February 21, 2020

LAMOTH Focuses on Conflicts’ Violence Against Women

Leana, Roma survivor, Dragasani, Romania Photo by Markel Redondo/Yahad-In Unum

A new exhibit at the Los Angeles Museum of the Holocaust (LAMOTH) urges the visitor to think of war, genocide and mass atrocities in a different way. In “Women at the Frontline of Mass Violence Worldwide,” the faces of the women, especially their eyes, are haunting. And so are their stories.

The exhibit focuses on different eras and locations, but as the introductory text points out, “the brutality inflicted upon women during genocide and mass violence … shares similarities from one conflict to another. … [W]omen are systematically targeted by perpetrators of mass violence, humiliated … raped, deprived of their motherhood, sterilized, and used as slaves.”

The exhibit was curated by Marco Gonzalez, executive director of Yahad-In Unum, a Paris-based organization founded in 2004 by leaders of the French Roman Catholic and Jewish communities to locate mass graves of Jewish victims of the Nazis’ mobile killing units — the infamous Einsatzgruppen, which killed approximately 1.5 million Jews but are not as well documented as the killings in the concentration camps.

Some Jewish women who survived the “Holocaust by Bullets” by the mobile units in Eastern Europe are part of the LAMOTH exhibit. However, the exhibit also gives voice to 20 women from four conflict zones: Holocaust survivors; survivors of the genocide against the Romani (Gypsy) people during World War II, mostly in Romania; survivors of the Mayan genocide in Guatemala in the 1980s; and Yazidi survivors who were tortured by ISIS in Iraq beginning in 2014. 

Among the stories is that of Alexandrina, a survivor of the Romani genocide by the Nazis. Alexandrina recalls how mothers carrying babies in their arms had no choice but to leave their infants on a road so they could escape approaching soldiers. “These children,” she said, “were run over by horses that were chasing us.”

“Things like sexual violence, rape and forced prostitution are not well documented. … We believe these stories need to be added to the history.” — Beth Kean

A woman who survived Guatemala’s genocide against the Mayan people in the 1980s said she was pregnant when soldiers barged into her house. “[The soldier] abused me,” she said. “As a result of the rape, my child was born handicapped.”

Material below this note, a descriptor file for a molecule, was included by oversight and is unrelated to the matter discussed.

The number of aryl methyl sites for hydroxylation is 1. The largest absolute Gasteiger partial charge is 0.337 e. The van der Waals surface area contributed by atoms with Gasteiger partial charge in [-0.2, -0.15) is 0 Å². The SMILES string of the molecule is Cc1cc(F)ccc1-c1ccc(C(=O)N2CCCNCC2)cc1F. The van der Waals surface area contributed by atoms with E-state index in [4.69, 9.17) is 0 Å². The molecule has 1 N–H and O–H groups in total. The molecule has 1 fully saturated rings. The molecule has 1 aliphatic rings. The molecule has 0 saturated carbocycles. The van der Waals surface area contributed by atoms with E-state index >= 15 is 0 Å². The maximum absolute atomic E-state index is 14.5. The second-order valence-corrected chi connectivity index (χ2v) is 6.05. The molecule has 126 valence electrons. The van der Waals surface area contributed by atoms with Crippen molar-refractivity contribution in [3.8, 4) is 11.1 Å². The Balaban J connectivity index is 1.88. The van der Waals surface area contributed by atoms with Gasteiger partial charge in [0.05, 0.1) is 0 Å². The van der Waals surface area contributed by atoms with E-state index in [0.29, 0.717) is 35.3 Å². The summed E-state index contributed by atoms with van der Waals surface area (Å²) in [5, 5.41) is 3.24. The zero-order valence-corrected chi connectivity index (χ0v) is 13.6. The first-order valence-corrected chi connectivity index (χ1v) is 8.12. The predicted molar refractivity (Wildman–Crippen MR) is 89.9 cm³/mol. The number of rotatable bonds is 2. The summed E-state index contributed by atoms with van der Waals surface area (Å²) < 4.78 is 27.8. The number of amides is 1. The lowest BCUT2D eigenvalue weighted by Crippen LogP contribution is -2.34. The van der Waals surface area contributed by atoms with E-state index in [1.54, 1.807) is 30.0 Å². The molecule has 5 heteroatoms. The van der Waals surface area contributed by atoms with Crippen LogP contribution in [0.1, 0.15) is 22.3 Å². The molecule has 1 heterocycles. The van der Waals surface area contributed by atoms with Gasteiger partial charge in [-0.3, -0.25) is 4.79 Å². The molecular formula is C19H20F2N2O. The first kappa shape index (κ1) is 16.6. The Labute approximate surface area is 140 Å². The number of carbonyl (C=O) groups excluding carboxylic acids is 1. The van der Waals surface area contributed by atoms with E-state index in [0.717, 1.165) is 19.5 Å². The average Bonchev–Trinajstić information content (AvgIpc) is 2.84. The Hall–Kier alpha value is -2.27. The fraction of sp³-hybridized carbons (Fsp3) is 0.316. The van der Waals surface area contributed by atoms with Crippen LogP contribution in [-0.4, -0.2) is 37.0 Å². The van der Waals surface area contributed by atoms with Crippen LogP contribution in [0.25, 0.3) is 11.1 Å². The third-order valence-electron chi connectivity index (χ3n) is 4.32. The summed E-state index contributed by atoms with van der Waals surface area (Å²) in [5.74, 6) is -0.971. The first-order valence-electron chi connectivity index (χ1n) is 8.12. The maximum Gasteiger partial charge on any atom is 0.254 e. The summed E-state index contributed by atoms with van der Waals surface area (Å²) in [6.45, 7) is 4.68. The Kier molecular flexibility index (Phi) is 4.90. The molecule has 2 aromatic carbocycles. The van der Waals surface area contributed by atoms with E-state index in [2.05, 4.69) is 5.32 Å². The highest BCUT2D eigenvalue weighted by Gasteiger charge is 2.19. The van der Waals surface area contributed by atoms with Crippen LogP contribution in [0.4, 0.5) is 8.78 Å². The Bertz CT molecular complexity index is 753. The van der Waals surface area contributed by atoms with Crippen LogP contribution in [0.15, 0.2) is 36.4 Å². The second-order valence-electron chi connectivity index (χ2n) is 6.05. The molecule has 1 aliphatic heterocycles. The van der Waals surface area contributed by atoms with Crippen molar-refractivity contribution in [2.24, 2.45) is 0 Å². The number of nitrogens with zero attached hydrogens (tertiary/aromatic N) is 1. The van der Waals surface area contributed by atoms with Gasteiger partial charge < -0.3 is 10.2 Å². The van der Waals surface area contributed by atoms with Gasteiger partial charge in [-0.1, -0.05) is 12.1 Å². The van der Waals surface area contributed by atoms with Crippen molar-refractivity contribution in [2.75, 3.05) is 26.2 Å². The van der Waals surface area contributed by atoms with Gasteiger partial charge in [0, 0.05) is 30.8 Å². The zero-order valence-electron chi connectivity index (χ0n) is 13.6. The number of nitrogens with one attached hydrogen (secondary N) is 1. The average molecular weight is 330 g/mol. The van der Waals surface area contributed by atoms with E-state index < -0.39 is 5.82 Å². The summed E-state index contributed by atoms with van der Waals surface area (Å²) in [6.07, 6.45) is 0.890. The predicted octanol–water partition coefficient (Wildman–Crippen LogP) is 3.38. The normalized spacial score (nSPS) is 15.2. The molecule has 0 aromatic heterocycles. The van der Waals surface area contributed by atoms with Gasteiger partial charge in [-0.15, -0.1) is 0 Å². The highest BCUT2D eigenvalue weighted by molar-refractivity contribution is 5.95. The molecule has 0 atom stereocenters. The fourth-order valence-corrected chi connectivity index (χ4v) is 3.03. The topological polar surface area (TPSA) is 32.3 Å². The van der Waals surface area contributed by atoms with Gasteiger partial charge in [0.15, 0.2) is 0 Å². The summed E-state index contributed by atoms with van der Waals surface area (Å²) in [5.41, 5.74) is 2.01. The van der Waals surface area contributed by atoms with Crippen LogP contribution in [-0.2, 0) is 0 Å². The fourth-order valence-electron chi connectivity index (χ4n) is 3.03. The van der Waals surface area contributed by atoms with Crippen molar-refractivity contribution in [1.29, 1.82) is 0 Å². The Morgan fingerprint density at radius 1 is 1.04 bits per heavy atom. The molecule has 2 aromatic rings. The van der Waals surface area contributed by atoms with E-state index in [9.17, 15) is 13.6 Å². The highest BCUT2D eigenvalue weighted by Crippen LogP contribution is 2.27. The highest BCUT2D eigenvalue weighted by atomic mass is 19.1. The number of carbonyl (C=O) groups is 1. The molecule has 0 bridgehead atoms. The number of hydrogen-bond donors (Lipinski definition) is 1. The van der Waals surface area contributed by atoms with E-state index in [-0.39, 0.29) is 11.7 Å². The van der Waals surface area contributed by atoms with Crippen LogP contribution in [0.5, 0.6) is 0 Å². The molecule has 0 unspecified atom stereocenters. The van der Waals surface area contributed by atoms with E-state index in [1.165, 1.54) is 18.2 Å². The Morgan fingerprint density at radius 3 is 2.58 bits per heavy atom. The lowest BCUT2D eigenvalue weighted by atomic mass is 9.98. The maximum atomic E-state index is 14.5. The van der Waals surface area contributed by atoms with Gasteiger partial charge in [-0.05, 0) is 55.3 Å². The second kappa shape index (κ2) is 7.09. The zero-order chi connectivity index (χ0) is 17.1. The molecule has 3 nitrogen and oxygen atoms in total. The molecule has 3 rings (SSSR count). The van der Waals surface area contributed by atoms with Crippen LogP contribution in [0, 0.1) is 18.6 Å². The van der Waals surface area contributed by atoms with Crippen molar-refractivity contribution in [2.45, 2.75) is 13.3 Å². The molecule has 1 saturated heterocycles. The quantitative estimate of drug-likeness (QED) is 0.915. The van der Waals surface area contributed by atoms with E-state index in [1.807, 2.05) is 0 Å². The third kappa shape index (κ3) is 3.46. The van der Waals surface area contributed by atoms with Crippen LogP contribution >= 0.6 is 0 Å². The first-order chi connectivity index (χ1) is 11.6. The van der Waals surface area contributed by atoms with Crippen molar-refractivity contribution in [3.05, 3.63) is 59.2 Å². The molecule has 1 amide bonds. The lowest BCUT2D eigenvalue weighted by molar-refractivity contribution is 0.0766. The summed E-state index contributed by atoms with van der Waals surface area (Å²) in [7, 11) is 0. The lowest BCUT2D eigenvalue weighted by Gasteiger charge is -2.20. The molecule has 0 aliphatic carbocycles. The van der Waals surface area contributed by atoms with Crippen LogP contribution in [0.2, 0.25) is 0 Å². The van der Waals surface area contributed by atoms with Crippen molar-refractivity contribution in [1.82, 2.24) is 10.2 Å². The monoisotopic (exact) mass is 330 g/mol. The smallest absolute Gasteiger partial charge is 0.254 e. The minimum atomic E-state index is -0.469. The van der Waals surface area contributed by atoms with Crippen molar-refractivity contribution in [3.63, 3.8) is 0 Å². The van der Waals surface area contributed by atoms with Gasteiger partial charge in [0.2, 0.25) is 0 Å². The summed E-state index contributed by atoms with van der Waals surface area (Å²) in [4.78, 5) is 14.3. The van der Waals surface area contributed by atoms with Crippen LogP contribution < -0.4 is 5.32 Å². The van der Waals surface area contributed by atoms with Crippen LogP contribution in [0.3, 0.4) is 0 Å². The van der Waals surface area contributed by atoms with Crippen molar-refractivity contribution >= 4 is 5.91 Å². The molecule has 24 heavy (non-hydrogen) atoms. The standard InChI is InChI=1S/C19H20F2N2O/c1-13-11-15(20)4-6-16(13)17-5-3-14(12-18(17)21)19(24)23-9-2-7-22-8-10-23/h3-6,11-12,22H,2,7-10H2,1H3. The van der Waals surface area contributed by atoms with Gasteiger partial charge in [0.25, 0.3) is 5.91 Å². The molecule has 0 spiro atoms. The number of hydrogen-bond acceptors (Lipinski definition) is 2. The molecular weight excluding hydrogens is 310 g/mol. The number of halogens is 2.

Klara, Jewish survivor, 79 years old, Shklov, Belarus
Photo by Aleksey Kasyanov/Yahad-In Unum

The stories of atrocities committed against the Yazidi women are particularly horrifying. Yazidis are followers of a monotheistic faith that has Abrahamic elements but is not Islam, which has made them targets of ISIS, whose adherents consider Yazidis “impure.” Until a few years ago, Yazidis were protected by living in areas of Iraq and Syria controlled by Kurds, but in recent years, with ISIS’ gains, the Kurds have not been able to protect the Yazidis.

“An ISIS chief came and chose 35 girls. I was among them,” Nasrin, a Yazidi survivor, says in her story. “We were taken to a two-story building and locked in a room. The first night that he brought me [there], he undressed me and raped me. Then he made four of his guards come back to the room and they raped me, one after the other.”

Other Yazidis tell similar stories. One was 14 when she was interviewed. “I was given to an ISIS guardian as a gift,” she said. “For months I was handcuffed to a bed.”

Jill Brown, LAMOTH’s director of communications and outreach, said the exhibit breaks new ground for the museum.

“In my recollection, we’ve never done a temporary exhibit on this scale, that focuses so much on historical events beyond the Holocaust,” Brown said. “I think people will see the similarities among these experiences and, also, the differences. We talk about the six million Jews who were murdered, but that’s an overwhelming number. It’s easier for people to relate to one person or one family at a time, so this exhibit follows a similar path: focusing on individual survivors whose suffering is emblematic of a whole group of people whose experiences were similar.”

Ashoaq, Yazidi survivor, Kadya camp, Kurdistan
Photo by Victoria Bahr/ Yahad-In Unum

Beth Kean, LAMOTH’s executive director, said historians often overlook women’s experiences in conflicts. She hoped that by sharing these stories of female victimization, “it will make us understand that we need to work harder to prevent this from happening in the future.

“Things like sexual violence, rape and forced prostitution are not well documented,” Kean said. “And even other experiences, like women having their heads shaved, not having underwear, things like how they stopped having their periods; and for many of the young teenagers, wondering if they will be able to have kids if they survive.

“Women are the ones doing a lot of the work, taking care of their siblings, or farming, or doing the heavy lifting … so this is a chance to give them a voice. We believe these stories need to be added to the history.”